The report, which calls for a greater emphasis to be placed on roads policing across England and Wales, has been welcomed by Merseyside’s Police Commissioner Jane Kennedy, who made ‘working with partners to improve road safety’ one of her policing priorities in 2017.
Since then, Merseyside has bucked the national trend – recording a year-on-year 10% annual reduction in the number of people killed or seriously injured on its roads, while introducing a range of initiatives to help protect vulnerable road users, including motorcyclists, cyclists, elderly road users and young people.
Jane said: “Every death or serious injury on the roads of Merseyside is one death too many. Far more people are killed on our region’s roads than lose their life to serious and organised crime. That means road safety needs to be taken very seriously and it’s why I decided to make it one of my policing priorities three years ago.
“When I made that announcement in 2017, nearly 600 people had been killed or seriously injured on our roads in the previous year. We are on track to get that figure down to less than 400 this year, but my ultimate vision is that no-one dies or suffers life changing injury on our roads.
“While Merseyside was not inspected for this report, I welcome the push from inspectors for a clear and pressing focus on roads policing nationally to reduce the number of deaths, greater resources to be allocated and the need for clearer guidance from the Home Office and Department of Transport.
“Here on Merseyside, our Roads Safety Partnership and the force’s Roads Policing Unit have worked tremendously hard to reduce the number of people who have been killed or suffered life-changing injuries over the last three years, while other police areas have been registering an increase.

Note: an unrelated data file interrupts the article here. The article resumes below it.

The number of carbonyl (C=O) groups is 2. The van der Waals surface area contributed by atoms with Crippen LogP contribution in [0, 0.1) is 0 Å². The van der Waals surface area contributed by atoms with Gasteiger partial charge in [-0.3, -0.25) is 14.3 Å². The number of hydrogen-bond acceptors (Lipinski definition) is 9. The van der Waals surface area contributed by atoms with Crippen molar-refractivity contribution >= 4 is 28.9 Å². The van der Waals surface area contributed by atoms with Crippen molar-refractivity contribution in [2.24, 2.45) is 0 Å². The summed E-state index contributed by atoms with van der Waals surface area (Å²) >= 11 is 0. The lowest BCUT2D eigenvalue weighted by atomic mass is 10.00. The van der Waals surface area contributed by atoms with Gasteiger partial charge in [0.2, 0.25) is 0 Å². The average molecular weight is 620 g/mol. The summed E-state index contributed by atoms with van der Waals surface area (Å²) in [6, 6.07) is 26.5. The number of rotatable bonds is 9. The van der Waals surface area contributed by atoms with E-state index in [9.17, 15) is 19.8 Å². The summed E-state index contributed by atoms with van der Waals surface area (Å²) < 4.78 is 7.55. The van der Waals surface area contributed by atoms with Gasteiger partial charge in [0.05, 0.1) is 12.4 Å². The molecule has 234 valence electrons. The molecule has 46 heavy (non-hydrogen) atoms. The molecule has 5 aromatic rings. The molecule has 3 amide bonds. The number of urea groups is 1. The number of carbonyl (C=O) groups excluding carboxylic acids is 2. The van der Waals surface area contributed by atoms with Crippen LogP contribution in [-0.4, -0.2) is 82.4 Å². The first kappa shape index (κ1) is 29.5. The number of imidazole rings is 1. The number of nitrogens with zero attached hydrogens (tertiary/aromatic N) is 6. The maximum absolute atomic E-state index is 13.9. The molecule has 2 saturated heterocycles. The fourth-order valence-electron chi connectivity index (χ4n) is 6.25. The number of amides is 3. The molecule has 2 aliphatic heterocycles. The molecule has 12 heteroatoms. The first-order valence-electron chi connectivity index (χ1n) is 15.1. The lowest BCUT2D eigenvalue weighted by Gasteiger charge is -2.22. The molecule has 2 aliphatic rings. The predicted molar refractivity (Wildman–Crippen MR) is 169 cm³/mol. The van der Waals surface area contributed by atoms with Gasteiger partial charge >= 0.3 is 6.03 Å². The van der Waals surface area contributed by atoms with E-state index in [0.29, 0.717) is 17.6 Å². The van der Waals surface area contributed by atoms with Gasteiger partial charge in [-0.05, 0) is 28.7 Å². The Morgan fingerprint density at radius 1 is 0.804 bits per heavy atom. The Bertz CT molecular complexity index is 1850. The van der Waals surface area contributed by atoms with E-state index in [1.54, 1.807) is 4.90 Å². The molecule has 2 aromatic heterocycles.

“Our roads have been quieter during lockdown but officers have been out patrolling key routes through the region, running proactive enforcement operations and stopping drivers for flouting speeding and other traffic laws. Between March and May this year, 120 people were prosecuted for speeding offences, including cases where drivers were clocked at 103mph in a 50mph zone and 100mph in a 70mph zone. During this time, more than 250 people were arrested in connection with drink or drug driving offences. High profile operations have also been put in place to tackle the anti-social and dangerous use of bikes and have clamped down on taxi drivers who take to our roads under the influence of drinks and drugs or in unsafe vehicles which are putting passengers in jeopardy.
“Merseyside Police have launched an online portal to enable the public to report incidents to them and upload their own video footage. Cyclists can also report near-misses using the Collideoscope website which is helping us to identify ‘hot spots’. A host of initiatives are also up and running with the aim of better safeguarding some of our most vulnerable road users, including ‘safe pass’ operations to protect cyclists and courses to improve the safety and awareness of senior road users and novice drivers.
“The force has also invested in new technology, such as the ‘Ranger Concept Device’ which is used to tackle speeding in hotspot areas which have been previously difficult to enforce. In the first 17 weeks since it was introduced, this top-of-the-range piece of kit assisted officers in capturing 2,621 speeding offences. The funds recouped from these potentially life-saving operations are then reinvested in resources and operations to make our roads even safer – from breathalyser kits to Kid’s Court sessions and Bikesafe workshops.
“It is important to highlight, as this report does, that making our roads safer is not solely a job for the police. While enforcement of the law to improve safety on our road network is crucial, better engineering of our roads and greater education of road users are vital if we are to reduce the danger to the public who use the roads and we need the collective support of all our community safety partners if we are to achieve this.”